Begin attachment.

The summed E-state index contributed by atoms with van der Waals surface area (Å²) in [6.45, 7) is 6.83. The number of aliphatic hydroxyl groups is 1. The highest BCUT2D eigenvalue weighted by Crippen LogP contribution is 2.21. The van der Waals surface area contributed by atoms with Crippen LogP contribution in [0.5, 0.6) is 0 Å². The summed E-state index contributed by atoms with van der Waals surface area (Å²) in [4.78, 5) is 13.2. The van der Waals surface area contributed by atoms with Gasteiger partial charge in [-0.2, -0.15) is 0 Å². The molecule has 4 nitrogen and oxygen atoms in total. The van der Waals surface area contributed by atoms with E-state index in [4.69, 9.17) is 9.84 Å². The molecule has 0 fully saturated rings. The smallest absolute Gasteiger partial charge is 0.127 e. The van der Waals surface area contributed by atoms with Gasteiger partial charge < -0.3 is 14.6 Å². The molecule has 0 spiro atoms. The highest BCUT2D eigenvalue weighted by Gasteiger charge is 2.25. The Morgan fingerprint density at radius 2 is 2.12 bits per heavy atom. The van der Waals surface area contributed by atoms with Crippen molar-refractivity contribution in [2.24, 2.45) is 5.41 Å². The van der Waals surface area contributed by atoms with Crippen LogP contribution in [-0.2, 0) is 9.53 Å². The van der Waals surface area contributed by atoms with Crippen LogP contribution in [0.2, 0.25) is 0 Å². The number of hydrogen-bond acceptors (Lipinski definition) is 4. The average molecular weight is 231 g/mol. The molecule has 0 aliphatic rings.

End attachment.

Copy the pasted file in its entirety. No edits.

The summed E-state index contributed by atoms with van der Waals surface area (Å²) in [6.45, 7) is 6.83. The number of aliphatic hydroxyl groups is 1. The highest BCUT2D eigenvalue weighted by Crippen LogP contribution is 2.21. The van der Waals surface area contributed by atoms with Crippen LogP contribution in [0.5, 0.6) is 0 Å². The summed E-state index contributed by atoms with van der Waals surface area (Å²) in [4.78, 5) is 13.2. The van der Waals surface area contributed by atoms with Gasteiger partial charge in [-0.2, -0.15) is 0 Å². The molecule has 4 nitrogen and oxygen atoms in total. The van der Waals surface area contributed by atoms with E-state index in [4.69, 9.17) is 9.84 Å². The molecule has 0 fully saturated rings. The smallest absolute Gasteiger partial charge is 0.127 e. The van der Waals surface area contributed by atoms with Gasteiger partial charge < -0.3 is 14.6 Å². The molecule has 0 spiro atoms. The highest BCUT2D eigenvalue weighted by Gasteiger charge is 2.25. The Morgan fingerprint density at radius 2 is 2.12 bits per heavy atom. The van der Waals surface area contributed by atoms with Crippen molar-refractivity contribution in [2.24, 2.45) is 5.41 Å². The van der Waals surface area contributed by atoms with Crippen LogP contribution in [-0.2, 0) is 9.53 Å². The van der Waals surface area contributed by atoms with Crippen LogP contribution in [0.2, 0.25) is 0 Å². The number of hydrogen-bond acceptors (Lipinski definition) is 4. The average molecular weight is 231 g/mol. The molecule has 0 aliphatic rings.